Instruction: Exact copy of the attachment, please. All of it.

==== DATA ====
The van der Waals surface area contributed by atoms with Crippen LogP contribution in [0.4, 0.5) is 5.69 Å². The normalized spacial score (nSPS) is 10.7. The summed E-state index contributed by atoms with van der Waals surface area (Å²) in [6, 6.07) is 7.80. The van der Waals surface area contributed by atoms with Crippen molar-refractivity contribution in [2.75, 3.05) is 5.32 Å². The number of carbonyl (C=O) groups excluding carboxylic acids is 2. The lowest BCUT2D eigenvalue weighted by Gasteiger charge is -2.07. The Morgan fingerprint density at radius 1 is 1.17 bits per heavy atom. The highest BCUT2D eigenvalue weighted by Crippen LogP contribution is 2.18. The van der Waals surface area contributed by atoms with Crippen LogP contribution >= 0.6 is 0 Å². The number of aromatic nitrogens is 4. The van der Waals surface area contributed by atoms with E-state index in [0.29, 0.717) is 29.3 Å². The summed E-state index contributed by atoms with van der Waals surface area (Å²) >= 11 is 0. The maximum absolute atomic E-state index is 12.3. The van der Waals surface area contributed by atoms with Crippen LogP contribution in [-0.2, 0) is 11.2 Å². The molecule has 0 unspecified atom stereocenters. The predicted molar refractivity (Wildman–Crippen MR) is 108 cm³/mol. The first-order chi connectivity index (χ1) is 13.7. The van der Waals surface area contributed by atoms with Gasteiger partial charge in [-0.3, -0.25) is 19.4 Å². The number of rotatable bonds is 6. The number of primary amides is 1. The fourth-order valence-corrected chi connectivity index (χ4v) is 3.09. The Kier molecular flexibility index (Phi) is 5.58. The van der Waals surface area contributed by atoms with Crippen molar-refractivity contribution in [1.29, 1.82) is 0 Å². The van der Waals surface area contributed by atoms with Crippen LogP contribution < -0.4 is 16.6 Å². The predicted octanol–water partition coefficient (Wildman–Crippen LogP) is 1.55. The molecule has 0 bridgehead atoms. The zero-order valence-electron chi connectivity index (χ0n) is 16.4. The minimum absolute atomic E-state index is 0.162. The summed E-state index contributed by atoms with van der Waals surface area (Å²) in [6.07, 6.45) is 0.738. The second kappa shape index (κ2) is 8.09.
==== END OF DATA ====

The van der Waals surface area contributed by atoms with Crippen LogP contribution in [0.4, 0.5) is 5.69 Å². The normalized spacial score (nSPS) is 10.7. The summed E-state index contributed by atoms with van der Waals surface area (Å²) in [6, 6.07) is 7.80. The van der Waals surface area contributed by atoms with Crippen molar-refractivity contribution in [2.75, 3.05) is 5.32 Å². The number of carbonyl (C=O) groups excluding carboxylic acids is 2. The lowest BCUT2D eigenvalue weighted by Gasteiger charge is -2.07. The Morgan fingerprint density at radius 1 is 1.17 bits per heavy atom. The highest BCUT2D eigenvalue weighted by Crippen LogP contribution is 2.18. The van der Waals surface area contributed by atoms with Crippen LogP contribution >= 0.6 is 0 Å². The number of aromatic nitrogens is 4. The van der Waals surface area contributed by atoms with E-state index in [0.29, 0.717) is 29.3 Å². The summed E-state index contributed by atoms with van der Waals surface area (Å²) >= 11 is 0. The maximum absolute atomic E-state index is 12.3. The van der Waals surface area contributed by atoms with Crippen LogP contribution in [-0.2, 0) is 11.2 Å². The molecule has 0 unspecified atom stereocenters. The predicted molar refractivity (Wildman–Crippen MR) is 108 cm³/mol. The first-order chi connectivity index (χ1) is 13.7. The van der Waals surface area contributed by atoms with Gasteiger partial charge in [-0.3, -0.25) is 19.4 Å². The number of rotatable bonds is 6. The number of primary amides is 1. The fourth-order valence-corrected chi connectivity index (χ4v) is 3.09. The Kier molecular flexibility index (Phi) is 5.58. The van der Waals surface area contributed by atoms with Crippen molar-refractivity contribution in [1.29, 1.82) is 0 Å². The van der Waals surface area contributed by atoms with Crippen LogP contribution < -0.4 is 16.6 Å². The predicted octanol–water partition coefficient (Wildman–Crippen LogP) is 1.55. The molecule has 0 bridgehead atoms. The zero-order valence-electron chi connectivity index (χ0n) is 16.4. The minimum absolute atomic E-state index is 0.162. The summed E-state index contributed by atoms with van der Waals surface area (Å²) in [6.07, 6.45) is 0.738. The second kappa shape index (κ2) is 8.09.